Advertisement boss Russell Howcroft has launched a livid diatribe towards the brand new Hard Solo alcoholic model of the favored lemon-flavored soda.
Japanese brewing large Asahi has launched the brand new alcohol-fortified tackle the traditional 1968 authentic as an easy-to-drink, boozy thirst quencher.
But promoting business veteran Howcroft, 58, has railed towards the change in an astonishing outburst, labeling Asahi “fools for doing it.”
“I can’t believe they did this,” he raged on ABC’s Gruen panel present. “I really can’t believe they’re going into the alcohol business.
“I can’t even tell you how angry it makes me.”
Japanese brewing large Asahi has launched the brand new alcohol-enriched variation of the traditional 1968 Solo authentic as an easy-to-drink boozy thirst quencher
The non-alcoholic model rose to prominence within the Seventies and Nineteen Eighties with its sequence of “Solo man” TV adverts that includes macho Aussie sporty dudes knocking again the soda.
The ‘thirst buster’ drink was distinctive to the Australian market and was based mostly on a barely glowing model of the traditional pub drink lemon squash.
It was marketed to be much less effervescent than different comfortable drinks in order that it may be drunk quicker and quench thirst extra rapidly.
But the transfer to the 4.5 per cent proof model – equal to medium-strength beers – has sparked outrage within the drinks business and amongst MPs and Howcroft alike.
A pack of 10 cans of 375ml Hard Solo ‘Alcoholic Lemon’ in Coles is presently priced at $44 and offered out inside days of occurring sale.
“They are fools for doing this,” Howcroft informed Gruen host Wil Anderson, 49. “And they need to stop doing it immediately. I’m serious.
“If you’re in the alcohol business, stay in the alcohol business. And if you’re in the soft drink business, you shouldn’t blur that line.’
He said similar “pre-mixed” drinks, as they’re referred to as within the business, equivalent to Cruisers differed in that they had been simply alcoholic drinks.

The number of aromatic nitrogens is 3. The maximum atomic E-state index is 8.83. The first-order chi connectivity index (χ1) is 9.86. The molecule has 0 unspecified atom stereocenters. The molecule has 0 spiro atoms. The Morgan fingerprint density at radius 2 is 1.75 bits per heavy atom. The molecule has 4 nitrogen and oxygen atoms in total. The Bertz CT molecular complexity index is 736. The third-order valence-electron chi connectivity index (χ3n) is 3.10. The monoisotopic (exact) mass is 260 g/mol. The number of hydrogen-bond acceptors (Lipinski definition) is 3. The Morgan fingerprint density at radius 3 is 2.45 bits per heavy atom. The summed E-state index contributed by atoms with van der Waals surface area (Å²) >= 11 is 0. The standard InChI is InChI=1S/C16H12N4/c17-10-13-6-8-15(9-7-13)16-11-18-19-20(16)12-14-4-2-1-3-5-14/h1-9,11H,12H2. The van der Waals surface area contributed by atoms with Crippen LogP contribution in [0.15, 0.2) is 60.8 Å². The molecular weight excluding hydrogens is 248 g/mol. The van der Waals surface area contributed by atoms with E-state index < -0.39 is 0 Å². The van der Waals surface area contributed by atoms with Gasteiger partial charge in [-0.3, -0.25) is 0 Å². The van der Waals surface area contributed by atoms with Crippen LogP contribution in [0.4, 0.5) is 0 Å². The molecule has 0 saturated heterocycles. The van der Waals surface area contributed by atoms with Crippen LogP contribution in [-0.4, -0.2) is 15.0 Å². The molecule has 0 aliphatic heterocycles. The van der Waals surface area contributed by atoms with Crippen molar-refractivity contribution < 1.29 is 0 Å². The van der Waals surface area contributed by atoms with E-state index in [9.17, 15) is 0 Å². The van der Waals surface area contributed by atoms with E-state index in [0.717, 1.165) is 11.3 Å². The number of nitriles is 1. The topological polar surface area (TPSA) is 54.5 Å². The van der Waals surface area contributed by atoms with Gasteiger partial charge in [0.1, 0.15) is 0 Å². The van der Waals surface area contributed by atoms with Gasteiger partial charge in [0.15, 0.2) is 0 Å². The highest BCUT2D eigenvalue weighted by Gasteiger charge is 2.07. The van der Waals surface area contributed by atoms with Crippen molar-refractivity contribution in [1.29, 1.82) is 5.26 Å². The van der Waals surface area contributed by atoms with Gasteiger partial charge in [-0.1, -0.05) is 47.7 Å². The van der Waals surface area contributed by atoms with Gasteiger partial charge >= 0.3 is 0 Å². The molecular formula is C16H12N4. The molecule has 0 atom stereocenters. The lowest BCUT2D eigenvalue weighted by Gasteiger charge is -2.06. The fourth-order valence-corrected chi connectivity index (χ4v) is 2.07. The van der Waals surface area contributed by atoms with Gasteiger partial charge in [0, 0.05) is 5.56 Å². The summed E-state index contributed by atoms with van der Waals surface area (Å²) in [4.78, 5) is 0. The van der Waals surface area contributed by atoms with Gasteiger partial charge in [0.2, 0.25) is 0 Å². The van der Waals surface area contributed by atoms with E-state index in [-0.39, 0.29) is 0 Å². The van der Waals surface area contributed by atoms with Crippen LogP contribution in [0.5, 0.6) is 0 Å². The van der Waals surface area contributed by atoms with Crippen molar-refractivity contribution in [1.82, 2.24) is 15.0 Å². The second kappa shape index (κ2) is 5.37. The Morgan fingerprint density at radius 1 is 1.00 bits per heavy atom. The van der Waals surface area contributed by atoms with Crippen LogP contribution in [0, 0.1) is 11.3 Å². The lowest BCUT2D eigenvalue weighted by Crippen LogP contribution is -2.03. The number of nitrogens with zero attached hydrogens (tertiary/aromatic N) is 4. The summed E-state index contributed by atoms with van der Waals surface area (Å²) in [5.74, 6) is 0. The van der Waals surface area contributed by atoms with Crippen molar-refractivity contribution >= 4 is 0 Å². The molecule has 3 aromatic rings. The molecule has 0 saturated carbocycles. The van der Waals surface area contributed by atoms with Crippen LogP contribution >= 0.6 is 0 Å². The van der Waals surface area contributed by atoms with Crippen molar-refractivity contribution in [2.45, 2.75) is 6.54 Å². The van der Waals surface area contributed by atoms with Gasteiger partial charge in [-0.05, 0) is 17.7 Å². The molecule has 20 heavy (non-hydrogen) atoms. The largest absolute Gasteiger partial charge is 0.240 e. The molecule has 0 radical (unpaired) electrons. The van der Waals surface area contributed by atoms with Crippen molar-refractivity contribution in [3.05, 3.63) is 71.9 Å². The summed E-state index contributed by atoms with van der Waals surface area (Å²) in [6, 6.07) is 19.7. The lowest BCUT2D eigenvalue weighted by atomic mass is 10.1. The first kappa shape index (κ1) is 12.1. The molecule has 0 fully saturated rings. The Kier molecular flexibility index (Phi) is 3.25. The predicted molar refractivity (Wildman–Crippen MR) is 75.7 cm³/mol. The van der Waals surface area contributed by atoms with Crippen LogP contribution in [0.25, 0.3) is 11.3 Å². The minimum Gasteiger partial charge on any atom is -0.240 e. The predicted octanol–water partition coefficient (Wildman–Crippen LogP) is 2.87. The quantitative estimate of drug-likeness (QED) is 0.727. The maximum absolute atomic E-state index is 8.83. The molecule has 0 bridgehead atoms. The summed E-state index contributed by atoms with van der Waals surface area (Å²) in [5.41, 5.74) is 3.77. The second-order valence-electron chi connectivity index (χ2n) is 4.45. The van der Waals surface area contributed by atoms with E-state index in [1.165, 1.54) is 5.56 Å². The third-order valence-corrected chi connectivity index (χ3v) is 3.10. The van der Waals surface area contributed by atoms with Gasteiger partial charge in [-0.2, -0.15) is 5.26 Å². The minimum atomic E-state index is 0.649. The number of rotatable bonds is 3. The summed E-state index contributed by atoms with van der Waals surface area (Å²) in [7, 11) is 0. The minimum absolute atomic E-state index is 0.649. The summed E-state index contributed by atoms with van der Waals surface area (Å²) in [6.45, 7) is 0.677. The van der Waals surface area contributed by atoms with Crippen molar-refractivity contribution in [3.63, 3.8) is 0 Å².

He added, “So you’re sitting around an executive’s table and saying, ‘We’ve got a brand that’s been appealing to teens for 50 years… now what we’re going to do is throw in some alcohol.” “?
‘It’s seriously off.’
Howcroft’s fellow panelist Todd Sampson, 53 – who regularly clashes with him – admitted he shared his concerns.
“In this case, I agree 100 percent with Russell,” he stated. “We have to protect children when it comes to alcohol, period.”
Advertisement boss Russell Howcroft (pictured) has launched a livid diatribe towards the brand new Hard Solo alcoholic model of the favored lemon-flavored soda
The non-alcoholic model gained fame within the Seventies and Nineteen Eighties with its sequence of “Solo man” TV adverts that featured macho Aussie sporty dudes pulling down the soda.
A ten-pack of 375ml cans of Hard Solo ‘Alcoholic Lemon’ in Coles is presently on sale for $44
Teal Independent MP Kylea Tink met with different crossbench MPs final week to debate stricter guidelines within the wake of Hard Solo’s launch.
She stated the product “failed the pub test” and puzzled why it had been authorized on the market in Australia.
“This is a product that looks like soda, tastes like soda and has the same name as soda,” she stated.
Teal Independent MP Kylea Tink met with different crossbench MPs final week to debate stricter guidelines within the wake of Hard Solo’s launch
“(It) went through a self-regulatory process and was apparently approved to be marketed.
“For me, there is nothing about this product that makes it an acceptable product to have on the shelf when it comes to alcoholic beverages.”
She added: “For a company like Asahi to come out and say there’s no problem with that product, to me it shows that there’s a clear break between the community’s expectation and the company’s expectation,” added them to it.
“I think we need to look at what happened – and find out where the system failed.”
WA’s Cancer Council additionally filed a grievance concerning the drink, including, “Hard Solo’s appeal to minors is evident given Solo’s established appeal to minors.”
Responding to the criticism, Asahi claimed that 85 p.c of drinkers of the comfortable model of Solo had been adults and that the alcoholic model was geared toward 25-50 yr olds.
“Hard Solo looks very different from regular Solo and we strongly refute any claims that they can be confused,” a spokesperson added.
Daily Mail Australia has contacted Asahi for remark.